Avendano-Hernandez v. Lynch

800 F.3d 1072 (2015)

From our private database of 46,100+ case briefs, written and edited by humans—never with AI.

Avendano-Hernandez v. Lynch

United States Court of Appeals for the Ninth Circuit
800 F.3d 1072 (2015)

Facts

Edin Avendano-Hernandez (plaintiff) was a Mexican citizen and a transgender woman who had suffered mental, physical, and sexual abuse in her native country since she was a child. Her older brothers and cousins beat, sexually assaulted, and raped her, and she also faced abuse from her parents and the community. Avendano-Hernandez eventually came to the United States (defendant) without documentation and began living openly as a woman. Avendano-Hernandez was convicted in the United States of both a misdemeanor and a felony charge of driving under the influence of alcohol. After she was released from her jail sentence for the felony, she was deported back to Mexico. Avendano-Hernandez again faced violence and harassment from her family and the community. On two separate occasions, she was subjected to severed physical and sexual violence at the hands of uniformed, on-duty Mexican police and military officials because of her identity as a transgender woman. Avendano-Hernandez fled back to the United States but was eventually arrested for parole violations and placed in removal proceedings. She petitioned for withholding of removal and Convention Against Torture (CAT) relief, which would also preclude removal. The immigration judge denied her application for withholding of removal on the basis of her felony conviction for drunk driving, and the Board of Immigration Appeals (BIA) upheld the decision. The BIA additionally denied her CAT claim, on the grounds that she had failed to demonstrate that she was more likely than not to face future torture with the Mexican government’s consent. Avendano-Hernandez’s appeal came before the Ninth Circuit court of appeals.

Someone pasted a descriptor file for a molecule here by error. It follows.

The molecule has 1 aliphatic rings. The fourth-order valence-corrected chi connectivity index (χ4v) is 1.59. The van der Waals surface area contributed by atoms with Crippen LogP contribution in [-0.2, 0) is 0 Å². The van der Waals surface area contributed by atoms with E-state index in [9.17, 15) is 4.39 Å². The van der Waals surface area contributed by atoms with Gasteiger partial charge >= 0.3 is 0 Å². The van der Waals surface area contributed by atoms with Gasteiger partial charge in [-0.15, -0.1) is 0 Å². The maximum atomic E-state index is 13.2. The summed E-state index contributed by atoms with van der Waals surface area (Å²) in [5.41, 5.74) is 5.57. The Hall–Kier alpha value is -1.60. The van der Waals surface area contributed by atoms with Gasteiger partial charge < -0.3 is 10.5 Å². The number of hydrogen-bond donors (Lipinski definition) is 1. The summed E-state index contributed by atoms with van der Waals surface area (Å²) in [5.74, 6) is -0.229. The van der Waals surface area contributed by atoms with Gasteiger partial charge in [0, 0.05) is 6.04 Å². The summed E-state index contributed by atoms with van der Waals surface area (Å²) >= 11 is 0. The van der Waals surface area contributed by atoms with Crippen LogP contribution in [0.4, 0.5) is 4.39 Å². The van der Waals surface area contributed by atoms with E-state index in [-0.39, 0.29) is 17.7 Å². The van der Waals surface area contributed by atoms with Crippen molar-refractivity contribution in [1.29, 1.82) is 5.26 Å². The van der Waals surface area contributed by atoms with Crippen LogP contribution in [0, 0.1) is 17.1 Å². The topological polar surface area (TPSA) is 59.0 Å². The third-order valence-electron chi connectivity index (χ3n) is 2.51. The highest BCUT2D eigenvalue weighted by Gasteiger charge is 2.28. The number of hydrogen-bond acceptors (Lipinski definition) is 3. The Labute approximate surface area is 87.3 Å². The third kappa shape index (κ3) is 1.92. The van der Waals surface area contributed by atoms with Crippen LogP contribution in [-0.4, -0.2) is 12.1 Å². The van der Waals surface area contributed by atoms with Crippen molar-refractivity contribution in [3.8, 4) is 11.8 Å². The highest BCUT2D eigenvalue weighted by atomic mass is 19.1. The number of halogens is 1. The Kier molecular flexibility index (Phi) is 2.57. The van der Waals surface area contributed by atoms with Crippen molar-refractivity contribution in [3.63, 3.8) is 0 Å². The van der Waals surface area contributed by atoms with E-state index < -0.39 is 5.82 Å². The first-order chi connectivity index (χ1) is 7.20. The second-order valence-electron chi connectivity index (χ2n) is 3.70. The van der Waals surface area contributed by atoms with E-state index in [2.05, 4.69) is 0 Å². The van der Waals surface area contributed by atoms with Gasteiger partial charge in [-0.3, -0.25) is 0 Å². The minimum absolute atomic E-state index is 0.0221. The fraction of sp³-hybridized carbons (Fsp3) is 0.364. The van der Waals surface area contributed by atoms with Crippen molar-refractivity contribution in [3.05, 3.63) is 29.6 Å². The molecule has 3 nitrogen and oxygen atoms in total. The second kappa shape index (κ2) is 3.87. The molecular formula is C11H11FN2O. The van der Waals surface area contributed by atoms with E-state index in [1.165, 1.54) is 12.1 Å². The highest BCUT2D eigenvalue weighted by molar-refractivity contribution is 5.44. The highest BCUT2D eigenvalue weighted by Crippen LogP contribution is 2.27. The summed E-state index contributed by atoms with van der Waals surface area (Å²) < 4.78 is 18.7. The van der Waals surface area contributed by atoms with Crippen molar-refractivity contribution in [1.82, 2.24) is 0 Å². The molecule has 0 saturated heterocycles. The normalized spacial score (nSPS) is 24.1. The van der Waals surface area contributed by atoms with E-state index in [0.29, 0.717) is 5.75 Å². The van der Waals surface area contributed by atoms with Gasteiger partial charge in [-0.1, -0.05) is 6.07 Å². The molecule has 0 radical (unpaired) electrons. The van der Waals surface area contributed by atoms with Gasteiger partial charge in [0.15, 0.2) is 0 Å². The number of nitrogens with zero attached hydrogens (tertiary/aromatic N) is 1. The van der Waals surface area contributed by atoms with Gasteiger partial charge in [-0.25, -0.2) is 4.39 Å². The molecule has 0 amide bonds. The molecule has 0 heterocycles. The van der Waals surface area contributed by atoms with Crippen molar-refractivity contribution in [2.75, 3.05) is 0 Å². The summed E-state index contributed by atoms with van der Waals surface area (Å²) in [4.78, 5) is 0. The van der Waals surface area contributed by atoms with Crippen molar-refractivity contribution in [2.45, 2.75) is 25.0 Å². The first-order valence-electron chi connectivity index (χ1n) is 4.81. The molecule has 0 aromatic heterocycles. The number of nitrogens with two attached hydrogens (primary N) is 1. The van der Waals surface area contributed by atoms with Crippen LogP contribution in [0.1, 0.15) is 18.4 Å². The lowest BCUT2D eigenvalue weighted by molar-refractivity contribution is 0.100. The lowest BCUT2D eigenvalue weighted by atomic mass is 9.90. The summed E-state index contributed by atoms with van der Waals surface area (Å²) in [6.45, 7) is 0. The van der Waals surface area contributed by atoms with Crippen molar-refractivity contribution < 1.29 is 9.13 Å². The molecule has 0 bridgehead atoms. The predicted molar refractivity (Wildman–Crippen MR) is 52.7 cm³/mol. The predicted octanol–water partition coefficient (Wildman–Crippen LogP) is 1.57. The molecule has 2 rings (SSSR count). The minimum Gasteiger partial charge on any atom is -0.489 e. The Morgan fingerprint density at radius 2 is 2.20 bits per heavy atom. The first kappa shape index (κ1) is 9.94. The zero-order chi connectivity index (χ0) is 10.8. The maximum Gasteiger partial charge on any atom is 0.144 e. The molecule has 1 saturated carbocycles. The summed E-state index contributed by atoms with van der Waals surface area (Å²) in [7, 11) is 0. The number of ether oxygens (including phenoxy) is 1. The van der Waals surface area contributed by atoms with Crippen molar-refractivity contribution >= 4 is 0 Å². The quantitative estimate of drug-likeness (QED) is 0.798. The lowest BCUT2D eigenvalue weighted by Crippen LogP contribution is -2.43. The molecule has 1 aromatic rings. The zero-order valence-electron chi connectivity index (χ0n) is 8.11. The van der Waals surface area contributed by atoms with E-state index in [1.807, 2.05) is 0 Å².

Rule of Law

Issue

Holding and Reasoning (Nguyen, J.)

What to do next…

  1. Unlock this case brief with a free (no-commitment) trial membership of Quimbee.

    You’ll be in good company: Quimbee is one of the most widely used and trusted sites for law students, serving more than 748,000 law students since 2011. Some law schools—such as Yale, Berkeley, and Northwestern—even subscribe directly to Quimbee for all their law students.

    Unlock this case briefRead our student testimonials
  2. Learn more about Quimbee’s unique (and proven) approach to achieving great grades at law school.

    Quimbee is a company hell-bent on one thing: helping you get an “A” in every course you take in law school, so you can graduate at the top of your class and get a high-paying law job. We’re not just a study aid for law students; we’re the study aid for law students.

    Learn about our approachRead more about Quimbee

Here's why 748,000 law students have relied on our case briefs:

  • Written by law professors and practitioners, not other law students. 46,100 briefs, keyed to 987 casebooks. Top-notch customer support.
  • The right amount of information, includes the facts, issues, rule of law, holding and reasoning, and any concurrences and dissents.
  • Access in your classes, works on your mobile and tablet. Massive library of related video lessons and high quality multiple-choice questions.
  • Easy to use, uniform format for every case brief. Written in plain English, not in legalese. Our briefs summarize and simplify; they don’t just repeat the court’s language.

Access this case brief for FREE

With a 7-day free trial membership
Here's why 748,000 law students have relied on our case briefs:
  • Reliable - written by law professors and practitioners, not other law students
  • The right length and amount of information - includes the facts, issue, rule of law, holding and reasoning, and any concurrences and dissents
  • Access in your class - works on your mobile and tablet
  • 46,100 briefs - keyed to 987 casebooks
  • Uniform format for every case brief
  • Written in plain English - not in legalese and not just repeating the court's language
  • Massive library of related video lessons - and practice questions
  • Top-notch customer support

Access this case brief for FREE

With a 7-day free trial membership